Good article, Steve. I've got a few comments about it. First, I completely agree that having more secure code, to begin with, will help prevent problems down the road. However, as a developer and accidental DBA, I can say that it is much harder to implement than one would think.
I've written more than my fair share of ASP.NET apps with the username and password for a SQL Server database connection hard coded in plain text in the Web.Config file. My bad, although I defend myself by saying it was the only way I knew of storing a database connection. As time went by I learned that you can encrypt the connection info in a Web.Config file. And I've heard of other ways of storing the connection strings in Web.Config files.
At my current job they're very much into using integrated security, so it all relies upon a person's Windows authentication. This is much better, than how we did it at my previous job. But even here that can cause other problems. Not so much with someone stealing a username/password pair, but with some sophisticated users who want to bypass the system altogether. I'm having to deal with that now, so I'm considering using a dedicated SQL login/user so that these users wouldn't just fire up Microsoft Access, map the SQL tables in ODBC and just go directly against the tables rather than use the app we're developing because, "I know what I want to do so I don't need your app".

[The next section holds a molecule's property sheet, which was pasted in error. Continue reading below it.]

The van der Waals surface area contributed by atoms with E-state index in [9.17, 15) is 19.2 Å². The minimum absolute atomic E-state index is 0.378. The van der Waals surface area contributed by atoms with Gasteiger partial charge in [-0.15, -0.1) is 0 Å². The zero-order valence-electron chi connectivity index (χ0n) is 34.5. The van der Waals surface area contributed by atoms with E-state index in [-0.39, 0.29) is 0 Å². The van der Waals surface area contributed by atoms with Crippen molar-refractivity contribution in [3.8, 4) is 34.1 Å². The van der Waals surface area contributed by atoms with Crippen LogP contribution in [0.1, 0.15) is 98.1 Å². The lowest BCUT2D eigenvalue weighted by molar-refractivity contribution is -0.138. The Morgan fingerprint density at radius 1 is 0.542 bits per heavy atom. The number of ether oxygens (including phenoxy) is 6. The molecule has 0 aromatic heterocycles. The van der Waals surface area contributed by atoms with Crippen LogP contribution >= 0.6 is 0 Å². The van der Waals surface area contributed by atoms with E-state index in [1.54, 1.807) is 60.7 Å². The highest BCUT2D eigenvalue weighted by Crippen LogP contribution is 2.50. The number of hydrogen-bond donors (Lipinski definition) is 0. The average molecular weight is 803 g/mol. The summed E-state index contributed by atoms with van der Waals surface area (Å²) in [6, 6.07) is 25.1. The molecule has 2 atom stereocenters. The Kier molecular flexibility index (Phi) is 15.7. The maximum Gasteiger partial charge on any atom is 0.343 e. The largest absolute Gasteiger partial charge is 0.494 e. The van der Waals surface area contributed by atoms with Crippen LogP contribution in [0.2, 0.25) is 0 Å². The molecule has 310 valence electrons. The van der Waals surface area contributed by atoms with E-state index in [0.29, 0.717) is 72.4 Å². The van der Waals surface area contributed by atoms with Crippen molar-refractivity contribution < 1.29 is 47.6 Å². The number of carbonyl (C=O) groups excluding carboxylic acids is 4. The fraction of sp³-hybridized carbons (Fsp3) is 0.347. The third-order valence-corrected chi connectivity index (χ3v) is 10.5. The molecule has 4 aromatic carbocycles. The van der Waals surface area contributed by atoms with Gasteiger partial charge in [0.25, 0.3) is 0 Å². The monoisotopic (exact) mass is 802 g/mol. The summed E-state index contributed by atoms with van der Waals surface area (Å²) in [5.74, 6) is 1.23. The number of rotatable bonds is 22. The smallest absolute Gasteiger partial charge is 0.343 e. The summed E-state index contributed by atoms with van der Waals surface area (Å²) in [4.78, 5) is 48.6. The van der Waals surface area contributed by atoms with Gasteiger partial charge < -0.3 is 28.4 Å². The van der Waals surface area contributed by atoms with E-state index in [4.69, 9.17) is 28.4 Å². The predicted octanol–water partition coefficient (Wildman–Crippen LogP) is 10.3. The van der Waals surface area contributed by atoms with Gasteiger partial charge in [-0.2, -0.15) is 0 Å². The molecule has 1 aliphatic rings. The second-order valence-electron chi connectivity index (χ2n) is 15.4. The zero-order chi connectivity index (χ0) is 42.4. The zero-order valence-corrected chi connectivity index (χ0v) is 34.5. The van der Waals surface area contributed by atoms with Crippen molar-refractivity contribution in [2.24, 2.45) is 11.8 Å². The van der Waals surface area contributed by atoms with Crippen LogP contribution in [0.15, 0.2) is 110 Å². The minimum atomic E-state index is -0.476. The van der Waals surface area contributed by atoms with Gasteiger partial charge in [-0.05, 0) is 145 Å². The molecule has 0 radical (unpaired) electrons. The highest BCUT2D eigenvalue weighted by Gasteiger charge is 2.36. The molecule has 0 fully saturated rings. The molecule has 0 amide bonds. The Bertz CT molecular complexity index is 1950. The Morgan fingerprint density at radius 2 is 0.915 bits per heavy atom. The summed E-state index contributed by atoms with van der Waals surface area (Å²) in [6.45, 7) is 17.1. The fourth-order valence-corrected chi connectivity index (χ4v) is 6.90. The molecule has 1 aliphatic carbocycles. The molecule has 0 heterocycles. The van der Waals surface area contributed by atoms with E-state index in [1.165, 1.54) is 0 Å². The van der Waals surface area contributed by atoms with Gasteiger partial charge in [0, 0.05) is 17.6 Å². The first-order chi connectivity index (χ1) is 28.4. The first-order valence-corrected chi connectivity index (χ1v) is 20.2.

I think the biggest problem is ignorance on a lot of people's part. I've mentioned before that they don't let anyone here go to any conferences or training. That's due to budget. Anyway, not being able to talk with others as to what's new out there, how people are hardening their systems, etc., leads us to not adopt better security practices simply because we do not know. I even went to our chief security officer a few months back, asking him for direction as to how we could better harden our software. He didn't have anything to offer me. A large part of that is because before he got into security, the technology he worked in was PHP, so he doesn't know .NET.
Along the lines of just plain being ignorant, I've only very recently learned of Azure's Key Vault. I was looking into it, when other priorities pulled me away. And Steve, in your article you wrote, "Can we actually start to teach developers to use secrets and other run-time mechanisms...". Secrets? What's that? I presume its a technology, or at least a paradigm, for better storing things like database connections. Again, ignorance due to lack of being able to get outside of our own environment, is hurting us.
Kindest Regards, Rod Connect with me on LinkedIn.